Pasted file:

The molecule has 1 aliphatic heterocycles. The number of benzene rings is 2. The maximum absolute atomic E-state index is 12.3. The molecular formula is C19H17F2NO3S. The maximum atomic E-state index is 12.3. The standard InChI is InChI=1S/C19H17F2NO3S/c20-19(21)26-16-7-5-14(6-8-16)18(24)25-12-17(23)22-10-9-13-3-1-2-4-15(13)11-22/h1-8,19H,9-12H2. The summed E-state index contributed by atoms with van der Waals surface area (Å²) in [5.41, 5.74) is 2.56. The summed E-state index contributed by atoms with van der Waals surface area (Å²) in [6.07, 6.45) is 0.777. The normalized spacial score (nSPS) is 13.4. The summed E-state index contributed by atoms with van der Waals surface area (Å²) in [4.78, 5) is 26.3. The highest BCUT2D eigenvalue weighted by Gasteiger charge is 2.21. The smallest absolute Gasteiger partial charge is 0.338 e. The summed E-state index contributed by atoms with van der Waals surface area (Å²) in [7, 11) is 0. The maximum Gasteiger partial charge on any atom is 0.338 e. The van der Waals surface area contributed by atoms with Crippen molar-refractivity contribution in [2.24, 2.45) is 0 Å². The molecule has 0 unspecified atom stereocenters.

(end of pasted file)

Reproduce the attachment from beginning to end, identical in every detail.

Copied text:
The molecule has 1 aliphatic heterocycles. The number of benzene rings is 2. The maximum absolute atomic E-state index is 12.3. The molecular formula is C19H17F2NO3S. The maximum atomic E-state index is 12.3. The standard InChI is InChI=1S/C19H17F2NO3S/c20-19(21)26-16-7-5-14(6-8-16)18(24)25-12-17(23)22-10-9-13-3-1-2-4-15(13)11-22/h1-8,19H,9-12H2. The summed E-state index contributed by atoms with van der Waals surface area (Å²) in [5.41, 5.74) is 2.56. The summed E-state index contributed by atoms with van der Waals surface area (Å²) in [6.07, 6.45) is 0.777. The normalized spacial score (nSPS) is 13.4. The summed E-state index contributed by atoms with van der Waals surface area (Å²) in [4.78, 5) is 26.3. The highest BCUT2D eigenvalue weighted by Gasteiger charge is 2.21. The smallest absolute Gasteiger partial charge is 0.338 e. The summed E-state index contributed by atoms with van der Waals surface area (Å²) in [7, 11) is 0. The maximum Gasteiger partial charge on any atom is 0.338 e. The van der Waals surface area contributed by atoms with Crippen molar-refractivity contribution in [2.24, 2.45) is 0 Å². The molecule has 0 unspecified atom stereocenters.